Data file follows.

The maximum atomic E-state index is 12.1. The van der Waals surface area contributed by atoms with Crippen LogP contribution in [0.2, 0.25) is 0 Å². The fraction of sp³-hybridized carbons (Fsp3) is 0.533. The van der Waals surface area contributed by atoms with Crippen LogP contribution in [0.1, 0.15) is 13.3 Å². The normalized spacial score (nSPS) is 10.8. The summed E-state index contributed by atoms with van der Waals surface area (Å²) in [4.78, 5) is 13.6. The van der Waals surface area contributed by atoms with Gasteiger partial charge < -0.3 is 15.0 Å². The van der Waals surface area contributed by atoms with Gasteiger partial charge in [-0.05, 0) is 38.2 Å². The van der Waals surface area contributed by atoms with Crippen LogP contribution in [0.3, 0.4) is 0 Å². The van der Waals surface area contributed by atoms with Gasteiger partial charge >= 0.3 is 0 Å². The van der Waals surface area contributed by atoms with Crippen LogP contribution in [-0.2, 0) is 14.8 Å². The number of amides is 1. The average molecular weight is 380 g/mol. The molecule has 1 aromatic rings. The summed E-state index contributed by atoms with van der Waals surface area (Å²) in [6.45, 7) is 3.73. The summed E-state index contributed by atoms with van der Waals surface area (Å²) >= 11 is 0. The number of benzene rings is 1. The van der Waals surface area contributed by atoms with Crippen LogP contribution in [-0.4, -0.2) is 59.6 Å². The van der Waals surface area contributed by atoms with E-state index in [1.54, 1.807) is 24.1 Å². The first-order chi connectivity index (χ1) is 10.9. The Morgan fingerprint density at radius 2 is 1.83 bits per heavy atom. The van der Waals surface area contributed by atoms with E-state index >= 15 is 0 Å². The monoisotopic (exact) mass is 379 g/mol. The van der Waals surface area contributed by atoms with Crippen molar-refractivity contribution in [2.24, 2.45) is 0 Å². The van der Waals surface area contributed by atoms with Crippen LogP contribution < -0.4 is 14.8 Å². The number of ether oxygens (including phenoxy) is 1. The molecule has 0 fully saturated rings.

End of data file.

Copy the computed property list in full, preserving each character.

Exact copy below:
The maximum atomic E-state index is 12.1. The van der Waals surface area contributed by atoms with Crippen LogP contribution in [0.2, 0.25) is 0 Å². The fraction of sp³-hybridized carbons (Fsp3) is 0.533. The van der Waals surface area contributed by atoms with Crippen LogP contribution in [0.1, 0.15) is 13.3 Å². The normalized spacial score (nSPS) is 10.8. The summed E-state index contributed by atoms with van der Waals surface area (Å²) in [4.78, 5) is 13.6. The van der Waals surface area contributed by atoms with Gasteiger partial charge < -0.3 is 15.0 Å². The van der Waals surface area contributed by atoms with Gasteiger partial charge in [-0.05, 0) is 38.2 Å². The van der Waals surface area contributed by atoms with Crippen LogP contribution in [0.3, 0.4) is 0 Å². The van der Waals surface area contributed by atoms with Gasteiger partial charge >= 0.3 is 0 Å². The van der Waals surface area contributed by atoms with Crippen LogP contribution in [-0.2, 0) is 14.8 Å². The number of amides is 1. The average molecular weight is 380 g/mol. The molecule has 1 aromatic rings. The summed E-state index contributed by atoms with van der Waals surface area (Å²) in [6.45, 7) is 3.73. The summed E-state index contributed by atoms with van der Waals surface area (Å²) >= 11 is 0. The number of benzene rings is 1. The van der Waals surface area contributed by atoms with Crippen LogP contribution in [-0.4, -0.2) is 59.6 Å². The van der Waals surface area contributed by atoms with E-state index in [1.54, 1.807) is 24.1 Å². The first-order chi connectivity index (χ1) is 10.9. The Morgan fingerprint density at radius 2 is 1.83 bits per heavy atom. The van der Waals surface area contributed by atoms with E-state index >= 15 is 0 Å². The monoisotopic (exact) mass is 379 g/mol. The van der Waals surface area contributed by atoms with Crippen molar-refractivity contribution in [2.24, 2.45) is 0 Å². The van der Waals surface area contributed by atoms with Crippen LogP contribution < -0.4 is 14.8 Å². The number of ether oxygens (including phenoxy) is 1. The molecule has 0 fully saturated rings.